But, whilst the former government’s decision was cynically timed, I do believe it is right for Australia to recognise West Jerusalem as the capital of Israel. West Jerusalem has been part of Israel since 1948, when the country was established. It has never been contested in any peace negotiations. Its status has never been on the table.
Ms SPENDER (Wentworth) (12:41): I rise and support the motion moved by the member for Berowra. The government’s decision to withdraw recognition of West Jerusalem was rushed and badly handled. It was poorly timed and without proper consultation. It ignores the fact that West Jerusalem has never been contested in any peace negotiations, and it has undermined our ability to play a constructive role in supporting a peaceful two-state resolution, which is so vital for the Israeli and Palestinian people. It is a decision the government should reverse and apologise for.
I want to make clear that I am a strong supporter for a two-state solution in the Middle East. I hope to see successful Israeli and Palestinian states living side by side in peace in my lifetime. Australia is home to refugees and migrants from across the region and from all sides of this dreadful conflict. Many of these people live and work in Wentworth, and so my community understands more than many the damage that this ongoing conflict has done and the important role that Australia must play in creating a peaceful future. Like so many people in Wentworth and across Australia, I have deep concern for the Palestinian people’s suffering, and I unequivocally support them, but at the same time I unequivocally support Israel’s right to exist in peace. But that does not mean I support all actions of the Israeli government. We must have peace, and all sides must play their part in creating it.
It has therefore never been more important to take actions that promote an enduring two-state solution in the Middle East. Unfortunately, the government’s recent decision does not help. I’m deeply disappointed by the decision itself and by the process followed to make it. Labor has acknowledged that this decision was badly handled. Jewish community representatives were informed by the government on Monday 17 November that there would be no withdrawal of recognition. The next day the government did exactly the opposite. To make matters worse, the decision was announced on a Jewish holy day, meaning community leaders could not respond. It was poorly handled at the diplomatic level. The government of course has the right to change policy, and I recognise that in opposition Labor had expressed these views, but it’s also fair to expect the government to consult with communities and work respectfully with other countries even if it’s a policy that the other country may not like.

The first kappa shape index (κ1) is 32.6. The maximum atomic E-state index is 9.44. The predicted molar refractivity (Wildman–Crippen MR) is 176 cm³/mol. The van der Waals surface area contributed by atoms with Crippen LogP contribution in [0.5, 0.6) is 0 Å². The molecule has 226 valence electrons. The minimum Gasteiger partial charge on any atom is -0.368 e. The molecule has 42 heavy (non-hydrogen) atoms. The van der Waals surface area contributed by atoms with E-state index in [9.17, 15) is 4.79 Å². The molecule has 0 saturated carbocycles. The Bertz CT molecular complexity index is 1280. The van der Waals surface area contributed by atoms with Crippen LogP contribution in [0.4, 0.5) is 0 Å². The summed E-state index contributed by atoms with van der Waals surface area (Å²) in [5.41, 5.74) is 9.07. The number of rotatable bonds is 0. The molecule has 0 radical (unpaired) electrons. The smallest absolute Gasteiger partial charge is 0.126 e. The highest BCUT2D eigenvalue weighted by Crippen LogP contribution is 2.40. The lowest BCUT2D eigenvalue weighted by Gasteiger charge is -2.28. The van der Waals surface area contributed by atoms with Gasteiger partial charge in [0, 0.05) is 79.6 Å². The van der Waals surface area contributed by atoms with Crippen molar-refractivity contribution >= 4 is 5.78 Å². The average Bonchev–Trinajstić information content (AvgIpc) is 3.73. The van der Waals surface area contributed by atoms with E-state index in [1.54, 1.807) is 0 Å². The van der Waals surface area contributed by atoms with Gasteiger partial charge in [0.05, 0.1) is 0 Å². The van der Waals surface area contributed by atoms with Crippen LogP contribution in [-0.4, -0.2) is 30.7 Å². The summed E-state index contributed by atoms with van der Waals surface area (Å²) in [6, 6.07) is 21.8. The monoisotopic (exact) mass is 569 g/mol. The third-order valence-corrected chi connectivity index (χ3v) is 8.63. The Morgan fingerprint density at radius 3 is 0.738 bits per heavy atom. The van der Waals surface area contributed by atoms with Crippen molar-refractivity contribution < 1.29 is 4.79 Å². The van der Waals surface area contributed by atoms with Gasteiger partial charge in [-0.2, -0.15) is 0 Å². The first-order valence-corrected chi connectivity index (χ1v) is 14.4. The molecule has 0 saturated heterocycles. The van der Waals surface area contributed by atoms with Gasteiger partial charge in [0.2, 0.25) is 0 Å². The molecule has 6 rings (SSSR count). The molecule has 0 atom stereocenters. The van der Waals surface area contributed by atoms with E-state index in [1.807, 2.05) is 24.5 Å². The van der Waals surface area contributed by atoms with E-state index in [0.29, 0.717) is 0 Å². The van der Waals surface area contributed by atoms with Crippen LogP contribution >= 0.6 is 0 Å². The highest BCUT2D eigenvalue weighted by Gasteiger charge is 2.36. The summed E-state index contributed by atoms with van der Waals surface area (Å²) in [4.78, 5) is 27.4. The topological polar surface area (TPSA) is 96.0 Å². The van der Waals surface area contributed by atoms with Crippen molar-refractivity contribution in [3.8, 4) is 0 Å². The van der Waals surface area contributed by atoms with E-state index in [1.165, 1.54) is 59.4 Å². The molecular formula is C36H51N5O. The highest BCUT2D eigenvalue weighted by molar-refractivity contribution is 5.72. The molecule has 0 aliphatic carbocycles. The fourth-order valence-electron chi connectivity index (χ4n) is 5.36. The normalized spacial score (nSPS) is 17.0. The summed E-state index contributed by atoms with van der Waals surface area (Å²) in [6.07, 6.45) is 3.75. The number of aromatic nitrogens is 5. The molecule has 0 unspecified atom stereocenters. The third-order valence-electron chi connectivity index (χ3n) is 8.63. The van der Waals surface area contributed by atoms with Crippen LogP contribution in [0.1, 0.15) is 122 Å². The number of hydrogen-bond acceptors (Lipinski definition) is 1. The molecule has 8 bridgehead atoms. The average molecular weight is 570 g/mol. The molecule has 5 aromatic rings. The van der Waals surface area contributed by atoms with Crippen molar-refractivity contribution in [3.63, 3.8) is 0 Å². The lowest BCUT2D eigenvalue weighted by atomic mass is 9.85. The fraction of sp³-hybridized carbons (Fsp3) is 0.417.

Sadly, this is not the first time that this issue has been poorly handled by the Australian government. Let’s be honest: Scott Morrison’s decision to bring the Israeli capital into the 2018 Wentworth by-election was a cynical political decision designed to win votes on the day before my community went to the polls. But, whilst the former government’s decision was cynically timed, I do believe it is right for Australia to recognise West Jerusalem as the capital of Israel. West Jerusalem has been part of Israel since 1948, when the country was established. It has never been contested in any peace negotiations. Its status has never been on the table. It has always been within the green line and is not part of the territories which Israel occupied in the 1967 war. There has never been a resolution at the UN calling on Israel to withdraw from West Jerusalem. It is not a contested space. Finally, there is no clear evidence that Australia’s recognition of West Jerusalem has, in any way, undermined peace negotiations, as has been alleged by others. In fact, since 2018 when Australia took this action, five Arab states have officially normalised relationships with Israel.
We cannot pretend that the road to peace is a straightforward one, and we must acknowledge that there will be missed steps and false starts along the way. But the difficulty of the issues at hand does not excuse the blunder that the government has made. We must and we can do better.
A division having been called in the House of Representatives—